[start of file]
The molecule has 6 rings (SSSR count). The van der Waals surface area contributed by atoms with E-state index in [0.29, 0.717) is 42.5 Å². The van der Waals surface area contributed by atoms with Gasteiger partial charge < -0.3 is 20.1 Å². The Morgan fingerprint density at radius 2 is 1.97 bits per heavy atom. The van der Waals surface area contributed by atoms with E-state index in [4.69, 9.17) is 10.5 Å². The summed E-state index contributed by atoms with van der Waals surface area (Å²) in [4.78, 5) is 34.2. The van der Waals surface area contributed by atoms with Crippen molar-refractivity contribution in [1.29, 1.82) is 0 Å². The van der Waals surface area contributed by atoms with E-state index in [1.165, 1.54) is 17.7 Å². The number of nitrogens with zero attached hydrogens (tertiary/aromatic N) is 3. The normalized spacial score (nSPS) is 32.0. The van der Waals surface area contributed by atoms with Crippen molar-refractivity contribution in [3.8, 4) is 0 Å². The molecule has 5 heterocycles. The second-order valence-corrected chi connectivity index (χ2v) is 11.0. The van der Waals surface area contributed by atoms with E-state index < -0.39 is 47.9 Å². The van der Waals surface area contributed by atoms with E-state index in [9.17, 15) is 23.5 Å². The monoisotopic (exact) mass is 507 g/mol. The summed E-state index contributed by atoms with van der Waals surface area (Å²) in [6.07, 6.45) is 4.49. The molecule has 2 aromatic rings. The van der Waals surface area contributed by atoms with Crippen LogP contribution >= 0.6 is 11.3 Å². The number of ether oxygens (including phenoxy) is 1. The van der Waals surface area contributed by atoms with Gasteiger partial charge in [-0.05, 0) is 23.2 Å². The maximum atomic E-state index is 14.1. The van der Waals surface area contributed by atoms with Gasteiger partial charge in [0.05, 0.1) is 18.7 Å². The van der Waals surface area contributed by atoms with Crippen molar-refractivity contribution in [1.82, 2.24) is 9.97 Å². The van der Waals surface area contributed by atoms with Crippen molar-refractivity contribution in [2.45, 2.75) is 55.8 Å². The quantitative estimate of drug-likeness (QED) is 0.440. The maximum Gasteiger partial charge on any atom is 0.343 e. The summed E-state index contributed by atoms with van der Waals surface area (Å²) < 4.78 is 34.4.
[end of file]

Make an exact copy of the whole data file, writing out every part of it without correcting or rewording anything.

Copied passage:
The molecule has 6 rings (SSSR count). The van der Waals surface area contributed by atoms with E-state index in [0.29, 0.717) is 42.5 Å². The van der Waals surface area contributed by atoms with Gasteiger partial charge < -0.3 is 20.1 Å². The Morgan fingerprint density at radius 2 is 1.97 bits per heavy atom. The van der Waals surface area contributed by atoms with E-state index in [4.69, 9.17) is 10.5 Å². The summed E-state index contributed by atoms with van der Waals surface area (Å²) in [4.78, 5) is 34.2. The van der Waals surface area contributed by atoms with Crippen molar-refractivity contribution in [1.29, 1.82) is 0 Å². The van der Waals surface area contributed by atoms with E-state index in [1.165, 1.54) is 17.7 Å². The number of nitrogens with zero attached hydrogens (tertiary/aromatic N) is 3. The normalized spacial score (nSPS) is 32.0. The van der Waals surface area contributed by atoms with Crippen molar-refractivity contribution in [3.8, 4) is 0 Å². The molecule has 5 heterocycles. The second-order valence-corrected chi connectivity index (χ2v) is 11.0. The van der Waals surface area contributed by atoms with E-state index < -0.39 is 47.9 Å². The van der Waals surface area contributed by atoms with E-state index in [9.17, 15) is 23.5 Å². The monoisotopic (exact) mass is 507 g/mol. The summed E-state index contributed by atoms with van der Waals surface area (Å²) in [6.07, 6.45) is 4.49. The molecule has 2 aromatic rings. The van der Waals surface area contributed by atoms with Crippen LogP contribution >= 0.6 is 11.3 Å². The number of ether oxygens (including phenoxy) is 1. The van der Waals surface area contributed by atoms with Gasteiger partial charge in [-0.05, 0) is 23.2 Å². The maximum atomic E-state index is 14.1. The van der Waals surface area contributed by atoms with Gasteiger partial charge in [0.05, 0.1) is 18.7 Å². The van der Waals surface area contributed by atoms with Crippen molar-refractivity contribution in [1.82, 2.24) is 9.97 Å². The van der Waals surface area contributed by atoms with Crippen molar-refractivity contribution in [2.45, 2.75) is 55.8 Å². The quantitative estimate of drug-likeness (QED) is 0.440. The maximum Gasteiger partial charge on any atom is 0.343 e. The summed E-state index contributed by atoms with van der Waals surface area (Å²) < 4.78 is 34.4.